Mayibuye planned a massive onslaught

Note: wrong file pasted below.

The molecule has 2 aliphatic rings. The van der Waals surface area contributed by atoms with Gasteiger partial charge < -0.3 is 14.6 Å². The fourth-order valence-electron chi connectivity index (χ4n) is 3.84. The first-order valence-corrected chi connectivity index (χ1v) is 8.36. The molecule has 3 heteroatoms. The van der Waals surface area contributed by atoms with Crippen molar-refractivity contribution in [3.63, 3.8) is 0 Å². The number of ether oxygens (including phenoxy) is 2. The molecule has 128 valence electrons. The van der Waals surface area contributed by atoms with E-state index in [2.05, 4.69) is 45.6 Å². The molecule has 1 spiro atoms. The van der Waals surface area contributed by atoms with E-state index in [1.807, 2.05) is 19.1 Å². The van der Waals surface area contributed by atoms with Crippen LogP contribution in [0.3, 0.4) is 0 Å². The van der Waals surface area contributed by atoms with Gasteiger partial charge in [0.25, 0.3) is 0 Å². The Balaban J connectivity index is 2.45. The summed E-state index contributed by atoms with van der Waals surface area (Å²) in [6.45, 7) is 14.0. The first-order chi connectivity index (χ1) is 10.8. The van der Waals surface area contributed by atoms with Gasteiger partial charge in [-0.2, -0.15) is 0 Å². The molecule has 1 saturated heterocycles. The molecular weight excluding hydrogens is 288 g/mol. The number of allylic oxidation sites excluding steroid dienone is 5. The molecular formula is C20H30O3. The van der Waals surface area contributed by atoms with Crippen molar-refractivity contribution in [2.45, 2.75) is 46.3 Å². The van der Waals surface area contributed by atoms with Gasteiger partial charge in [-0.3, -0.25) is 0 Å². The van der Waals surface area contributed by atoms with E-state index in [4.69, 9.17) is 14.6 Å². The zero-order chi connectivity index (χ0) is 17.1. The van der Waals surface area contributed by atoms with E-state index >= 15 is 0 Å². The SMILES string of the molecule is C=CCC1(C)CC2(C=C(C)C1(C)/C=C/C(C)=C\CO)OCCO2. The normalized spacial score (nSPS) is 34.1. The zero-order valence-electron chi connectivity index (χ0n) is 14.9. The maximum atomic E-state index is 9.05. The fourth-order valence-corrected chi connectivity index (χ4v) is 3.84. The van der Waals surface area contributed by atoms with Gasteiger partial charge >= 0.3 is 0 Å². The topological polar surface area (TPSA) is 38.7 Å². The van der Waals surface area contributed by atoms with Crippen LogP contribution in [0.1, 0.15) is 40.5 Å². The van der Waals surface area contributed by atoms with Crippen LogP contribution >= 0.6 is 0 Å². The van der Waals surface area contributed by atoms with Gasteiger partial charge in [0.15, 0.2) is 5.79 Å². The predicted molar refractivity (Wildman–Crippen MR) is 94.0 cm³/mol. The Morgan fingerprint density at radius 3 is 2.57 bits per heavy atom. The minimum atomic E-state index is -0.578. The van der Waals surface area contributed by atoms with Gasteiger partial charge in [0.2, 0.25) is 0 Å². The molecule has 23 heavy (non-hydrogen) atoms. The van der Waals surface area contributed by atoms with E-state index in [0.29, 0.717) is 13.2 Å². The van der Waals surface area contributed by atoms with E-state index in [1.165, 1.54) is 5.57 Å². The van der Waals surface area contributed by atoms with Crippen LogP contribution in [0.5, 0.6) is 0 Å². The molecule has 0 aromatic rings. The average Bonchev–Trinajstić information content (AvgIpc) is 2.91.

first_imgThe innocent-looking truck was modified to include hidden storage compartments. The seating areas covered secret compartments used to smuggle a total of 40 tons of weapons into South Africa.(Images: Lucille Davie) The first page of the Operation Mayibuye document, which sets out the strategy for the operation.(Image: Operation Mayibuye, Wits University) MEDIA CONTACTS • Historical Papers research archive  William Cullen Library, Wits University  +27 11 717 1940 RELATED ARTICLES • Liliesleaf remembered 50 years on • Liliesleaf: keeping the memory alive • Mandela’s head rises in Howick • MK: In pursuit of liberty • Travelling the Mandela Route Lucille DavieIn the early 1960s, the African National Congress (ANC) and its armed wing, uMkhonto we Sizwe (MK), planned to bring into South Africa 7 000 men and arms to fight the apartheid government, via air and sea. But instead, a much smaller operation took place: it brought in arms via a tourist truck, making 40 trips in all.The Africa Hinterland Camping Safaris truck has been recovered and is now parked at its final destination: Liliesleaf in Rivonia, which had been the headquarters of MK for two years. This is where the security police swooped in and netted the top echelons of the ANC in July 1963. The result was the Rivonia Trial, in which eight men were sentenced to life imprisonment, including Nelson Mandela.They also found Operation Mayibuye, the blueprint for armed resistance in the country. The eight-page document was lying on the table when the police drove up the driveway. Govan Mbeki gathered up the plan, and together with other papers, stuffed them up the chimney of the small stove in the room.But the police retrieved this document and hundreds of others, which were used as proof that MK – which means “spear of the nation” – was planning sabotage. The Rivonia trialists were charged with this crime. A massive onslaughtPage three of the document reads: “In the initial period when for a short while the military advantage will be ours, the plan envisages a massive onslaught on pre-selected targets which will create maximum havoc and confusion in the enemy camp and which will inject into the masses of the people and other friendly forces a feeling of confidence that here at last is an army of liberation equipped and capable of leading them to victory.”The 7 000 men would be brought in by ship or air, “armed and properly equipped in such a way as to be self-sufficient in every respect for at least a month”. The Transkei in the Eastern Cape would receive 2 000 men, as would Zululand in KwaZulu-Natal and the north-eastern Transvaal, now called Mpumalanga. Some 1 000 men would be deployed to the north-western Cape.Departments were to be established, with the function of studying and submitting detailed reports and plans, among which would be points along the coast where men and supplies could be landed; the location of airstrips and airfields; the location of everything from police stations to power stations; and the population distribution; as well as the main crops in areas around the country. Africa Hinterland truckBut of course it never happened. The high command of MK was jailed and the ANC took a huge knock. Instead, almost 20 years later a Bedford truck was re-fashioned to become the Africa Hinterland truck. It took up to nine months to create secret spaces beneath its long passenger benches to be used to store weapons.It was used between 1986 and 1993 to transport weapons to MK units inside the country. The operation fooled the security police who never for a moment suspected that the truck they were waving through the border, contained a ton of weapons each time. Trips were made from Nairobi in Kenya to Johannesburg and Cape Town, giving tourists an overland safari experience. In 1990, the operation moved to Johannesburg, making the trip to the Okavango Swamp in Botswana, through to Bulawayo in Zimbabwe, where the weapons were loaded, and back down to Joburg.In all, some 40 tons of weaponry were brought into the country by this means over seven years. The weapons were used for sabotaging selected spots across the country.Nelson Mandela writes in his autobiography Long Walk to Freedom: “Our strategy was to make selective forays against military installations, power plants, telephone lines and transportation links; targets that would not only hamper the military effectiveness of the state, but frighten National Party supporters, scare away foreign capital, and weaken the economy. This we hoped would bring the government to the bargaining table.”In fact, the strategy began in the early 1960s and lasted until the Rivonia arrests in mid-1963. It was taken up again in the mid-1980s, and lasted until the release of Mandela in 1990. Man of ideasThe man behind the idea was draughtsman and exile Rodney Wilkinson, who suggested that hidden compartments be constructed beneath the seats of the overland tourist trucks. Enterprising South African Communist Party (SACP) member Mannie Brown, a banned South African exiled in England and a friend of Joe Slovo, took up the idea with enthusiasm and established a company in London called Africa Hinterland.Once the weapons reached South Africa, they were distributed across the country and buried, sometimes for quite a long time, says David Brown, son of Mannie. The caches gave the ANC a sense of strength when going into negotiations with the apartheid government in the early 1990s, he adds.David has made a documentary of the travels of Africa Hinterland, entitled The Secret Safari, which can be seen while sitting in the truck at Liliesleaf. It recounts the impressions of different drivers over the years, and tourists who took the tours.One of those drivers was 19-year-old Stuart Round from Nuneaton, Warwickshire in England.Round told The Guardian in 2001 that he learned how to work the truck’s secret compartments, and he got training in counter surveillance, for instance, how to raise the alarm if he was being followed. Then he got his driving licence. He says in the movie that he was “very, very apprehensive” at the thought of carrying the weapons, which included AK47s and ammunition, Makarov pistols, grenades and limpet mines, and TNT.But he was good at the job – he made eight trips altogether, and by 1991 Africa Hinterland was one of the best safari companies around. The vehicle was never stopped and searched. It closed shop in 1992 when  Mannie Brown established Rainbow Tours, a tour company. He died in 2003.Round went back home, and only told his parents in 2001 that he had been a gun runner for the ANC. They were pleased to hear it. “While I was driving, it had 100% of my effort. I’ll never put as much into anything again, and nothing will demand it of me. I’ve done nothing since in terms of political activity. I’ve done my bit,” he told The Guardian. Loading the weaponsLoading the weapons into the secret compartments was the hardest part of the job – they had to be wrapped and stashed carefully. Once in South Africa, drivers had to find a remote place, dig a hole and bury the weapons, then mark the spot in some way, either with a nail in a tree, or paint a nearby rock.Interestingly, the Bedford on display at Liliesleaf Farm was taken to Truck Farm, a truck workshop north of Pretoria, in the late 1980s to be lengthened for use as a tourist truck. The owner of Truck Farm was Witold Walus, the brother of Janus Walus, who later killed SACP leader Chris Hani. Walus is serving a life sentence for the murder.In 2001, the truck was sent to the South African Museum of Military History in Saxonwold, Joburg, where it remained until 2005. It was returned to David Brown, who offered it to Liliesleaf.last_img read more